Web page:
Child protection experts are visiting places of worship in London
as part of an attempt to ensure some faith groups’ cultural reluctance
to talk about sex does not leave youngsters vulnerable to abuse.
Staff from Barnardo’s are also concerned that religious views
prizing virginity and heterosexuality make it more difficult for victims
to speak out, as they fear retribution or rejection.
Places of worship, including mosques and evangelical churches, will
be visited to increase awareness of the risks and make it easier for
any targeted children to seek help.
The visits, part-funded by The Big Lottery, are part of a programme called Stop It Before It Starts which was launched in Wandsworth this week.
A Barnardo’s spokesman said: “Among the borough’s diverse
communities, there may sometimes be a tendency to avoid openly
discussing the risk of sexual exploitation and how to respond to it.”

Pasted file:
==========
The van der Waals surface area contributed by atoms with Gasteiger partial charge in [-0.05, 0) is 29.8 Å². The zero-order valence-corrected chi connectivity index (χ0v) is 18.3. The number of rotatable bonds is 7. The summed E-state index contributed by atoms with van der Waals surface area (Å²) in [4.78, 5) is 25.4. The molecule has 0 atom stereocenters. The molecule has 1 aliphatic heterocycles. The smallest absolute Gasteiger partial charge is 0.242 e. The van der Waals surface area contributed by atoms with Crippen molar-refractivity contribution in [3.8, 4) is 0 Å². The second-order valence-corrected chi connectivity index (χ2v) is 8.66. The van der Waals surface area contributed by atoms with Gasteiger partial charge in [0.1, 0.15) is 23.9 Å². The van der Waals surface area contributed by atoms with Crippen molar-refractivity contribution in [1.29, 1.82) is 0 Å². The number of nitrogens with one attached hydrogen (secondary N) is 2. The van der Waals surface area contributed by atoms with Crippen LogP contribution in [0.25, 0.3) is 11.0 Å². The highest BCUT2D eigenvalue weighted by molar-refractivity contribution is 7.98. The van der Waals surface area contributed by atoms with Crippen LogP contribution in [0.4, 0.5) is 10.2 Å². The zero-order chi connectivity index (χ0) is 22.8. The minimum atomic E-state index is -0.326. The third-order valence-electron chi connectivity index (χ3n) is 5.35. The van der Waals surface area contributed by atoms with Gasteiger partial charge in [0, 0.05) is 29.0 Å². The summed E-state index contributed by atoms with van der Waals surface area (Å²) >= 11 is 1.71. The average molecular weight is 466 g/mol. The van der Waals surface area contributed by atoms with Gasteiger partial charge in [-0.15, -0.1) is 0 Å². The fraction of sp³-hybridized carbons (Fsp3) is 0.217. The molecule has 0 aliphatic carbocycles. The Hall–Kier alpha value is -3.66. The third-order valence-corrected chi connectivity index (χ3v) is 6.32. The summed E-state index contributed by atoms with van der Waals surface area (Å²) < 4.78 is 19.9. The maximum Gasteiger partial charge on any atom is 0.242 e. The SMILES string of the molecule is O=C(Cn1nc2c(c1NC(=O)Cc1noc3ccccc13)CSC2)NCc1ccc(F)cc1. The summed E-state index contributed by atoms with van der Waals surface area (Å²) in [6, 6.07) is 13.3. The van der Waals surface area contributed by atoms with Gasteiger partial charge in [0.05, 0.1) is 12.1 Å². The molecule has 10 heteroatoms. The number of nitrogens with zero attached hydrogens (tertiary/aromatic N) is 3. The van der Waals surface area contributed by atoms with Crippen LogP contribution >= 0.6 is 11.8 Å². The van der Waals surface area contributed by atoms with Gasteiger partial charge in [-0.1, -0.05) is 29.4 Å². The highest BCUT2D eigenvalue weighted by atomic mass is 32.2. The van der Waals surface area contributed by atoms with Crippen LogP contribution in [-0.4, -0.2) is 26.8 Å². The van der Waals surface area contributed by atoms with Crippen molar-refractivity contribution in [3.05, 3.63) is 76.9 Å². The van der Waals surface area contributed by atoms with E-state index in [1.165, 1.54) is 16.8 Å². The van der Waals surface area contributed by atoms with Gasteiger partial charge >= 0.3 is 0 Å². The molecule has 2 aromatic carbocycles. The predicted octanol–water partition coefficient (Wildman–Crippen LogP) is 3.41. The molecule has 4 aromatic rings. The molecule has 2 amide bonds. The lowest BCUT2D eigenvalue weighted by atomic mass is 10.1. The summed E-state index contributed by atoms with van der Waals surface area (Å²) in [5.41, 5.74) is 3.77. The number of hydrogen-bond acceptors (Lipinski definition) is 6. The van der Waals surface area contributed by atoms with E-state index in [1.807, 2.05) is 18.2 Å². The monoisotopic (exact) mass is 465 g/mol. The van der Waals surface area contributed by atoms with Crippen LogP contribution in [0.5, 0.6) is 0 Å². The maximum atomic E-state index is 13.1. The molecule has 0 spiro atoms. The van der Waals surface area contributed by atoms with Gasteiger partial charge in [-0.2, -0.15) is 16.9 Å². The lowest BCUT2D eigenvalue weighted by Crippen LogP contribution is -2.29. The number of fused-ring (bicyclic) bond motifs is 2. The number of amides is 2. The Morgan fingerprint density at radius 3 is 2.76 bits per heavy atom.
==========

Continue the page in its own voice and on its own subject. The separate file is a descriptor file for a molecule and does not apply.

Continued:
Serrina Lobban, who will work for the charity with Wandsworth faith
and cultural groups, added: “By working closely with community leaders I
hope to reach as many people as possible, helping them to understand
that sexual exploitation is always a danger no matter what someone’s
faith or cultural background.”
The risk of sex abuse affecting those from religious backgrounds was
highlighted in a recent Barnardo’s report, which warned that victims
come from all ethnic communities, “regardless of how conservative or
‘protected’ children may appear”. Lynn Gradwell, Barnardo’s London
director, said she knew “we’re only scratching the surface of this
issue” in the capital.
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